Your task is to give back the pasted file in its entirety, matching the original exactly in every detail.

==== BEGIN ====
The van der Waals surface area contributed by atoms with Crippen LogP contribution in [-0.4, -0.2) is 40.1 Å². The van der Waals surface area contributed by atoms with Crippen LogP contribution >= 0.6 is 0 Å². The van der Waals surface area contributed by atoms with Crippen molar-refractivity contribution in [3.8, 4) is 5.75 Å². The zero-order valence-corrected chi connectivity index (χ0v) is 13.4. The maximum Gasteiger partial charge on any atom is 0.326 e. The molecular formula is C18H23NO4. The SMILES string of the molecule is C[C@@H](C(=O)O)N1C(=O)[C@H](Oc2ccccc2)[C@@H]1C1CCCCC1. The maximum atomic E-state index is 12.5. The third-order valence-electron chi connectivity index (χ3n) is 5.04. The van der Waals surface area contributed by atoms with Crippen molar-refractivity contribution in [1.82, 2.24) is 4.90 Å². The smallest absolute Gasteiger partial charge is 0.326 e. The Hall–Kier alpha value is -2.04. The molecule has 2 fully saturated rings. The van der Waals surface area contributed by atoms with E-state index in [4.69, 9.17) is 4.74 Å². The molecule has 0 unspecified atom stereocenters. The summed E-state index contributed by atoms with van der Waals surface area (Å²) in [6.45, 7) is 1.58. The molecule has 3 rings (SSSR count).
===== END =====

The van der Waals surface area contributed by atoms with Crippen LogP contribution in [-0.4, -0.2) is 40.1 Å². The van der Waals surface area contributed by atoms with Crippen LogP contribution >= 0.6 is 0 Å². The van der Waals surface area contributed by atoms with Crippen molar-refractivity contribution in [3.8, 4) is 5.75 Å². The zero-order valence-corrected chi connectivity index (χ0v) is 13.4. The maximum Gasteiger partial charge on any atom is 0.326 e. The molecular formula is C18H23NO4. The SMILES string of the molecule is C[C@@H](C(=O)O)N1C(=O)[C@H](Oc2ccccc2)[C@@H]1C1CCCCC1. The maximum atomic E-state index is 12.5. The third-order valence-electron chi connectivity index (χ3n) is 5.04. The van der Waals surface area contributed by atoms with Crippen molar-refractivity contribution in [1.82, 2.24) is 4.90 Å². The smallest absolute Gasteiger partial charge is 0.326 e. The Hall–Kier alpha value is -2.04. The molecule has 2 fully saturated rings. The van der Waals surface area contributed by atoms with E-state index in [4.69, 9.17) is 4.74 Å². The molecule has 0 unspecified atom stereocenters. The summed E-state index contributed by atoms with van der Waals surface area (Å²) in [6.45, 7) is 1.58. The molecule has 3 rings (SSSR count).